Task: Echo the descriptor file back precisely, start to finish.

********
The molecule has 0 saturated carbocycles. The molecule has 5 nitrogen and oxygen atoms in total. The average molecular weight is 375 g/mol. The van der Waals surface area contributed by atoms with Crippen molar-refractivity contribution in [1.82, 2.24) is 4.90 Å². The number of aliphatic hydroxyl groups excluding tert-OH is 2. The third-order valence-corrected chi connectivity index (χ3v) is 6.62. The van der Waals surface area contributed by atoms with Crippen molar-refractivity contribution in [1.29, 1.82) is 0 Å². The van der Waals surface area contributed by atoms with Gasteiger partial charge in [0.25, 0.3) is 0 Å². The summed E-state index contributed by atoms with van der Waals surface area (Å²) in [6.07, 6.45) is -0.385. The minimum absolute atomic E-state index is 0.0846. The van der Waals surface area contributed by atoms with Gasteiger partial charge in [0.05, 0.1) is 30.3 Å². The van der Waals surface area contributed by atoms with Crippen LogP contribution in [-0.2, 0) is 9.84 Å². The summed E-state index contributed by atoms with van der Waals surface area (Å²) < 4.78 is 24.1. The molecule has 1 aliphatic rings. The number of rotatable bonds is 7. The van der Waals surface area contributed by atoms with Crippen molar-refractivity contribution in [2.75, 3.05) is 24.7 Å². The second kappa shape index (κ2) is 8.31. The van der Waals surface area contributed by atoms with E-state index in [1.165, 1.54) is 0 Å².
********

The molecule has 0 saturated carbocycles. The molecule has 5 nitrogen and oxygen atoms in total. The average molecular weight is 375 g/mol. The van der Waals surface area contributed by atoms with Crippen molar-refractivity contribution in [1.82, 2.24) is 4.90 Å². The number of aliphatic hydroxyl groups excluding tert-OH is 2. The third-order valence-corrected chi connectivity index (χ3v) is 6.62. The van der Waals surface area contributed by atoms with Crippen molar-refractivity contribution in [1.29, 1.82) is 0 Å². The van der Waals surface area contributed by atoms with Gasteiger partial charge in [0.25, 0.3) is 0 Å². The summed E-state index contributed by atoms with van der Waals surface area (Å²) in [6.07, 6.45) is -0.385. The minimum absolute atomic E-state index is 0.0846. The van der Waals surface area contributed by atoms with Gasteiger partial charge in [0.05, 0.1) is 30.3 Å². The van der Waals surface area contributed by atoms with Crippen LogP contribution in [-0.2, 0) is 9.84 Å². The summed E-state index contributed by atoms with van der Waals surface area (Å²) < 4.78 is 24.1. The molecule has 1 aliphatic rings. The number of rotatable bonds is 7. The van der Waals surface area contributed by atoms with Crippen molar-refractivity contribution in [2.75, 3.05) is 24.7 Å². The second kappa shape index (κ2) is 8.31. The van der Waals surface area contributed by atoms with E-state index in [1.165, 1.54) is 0 Å².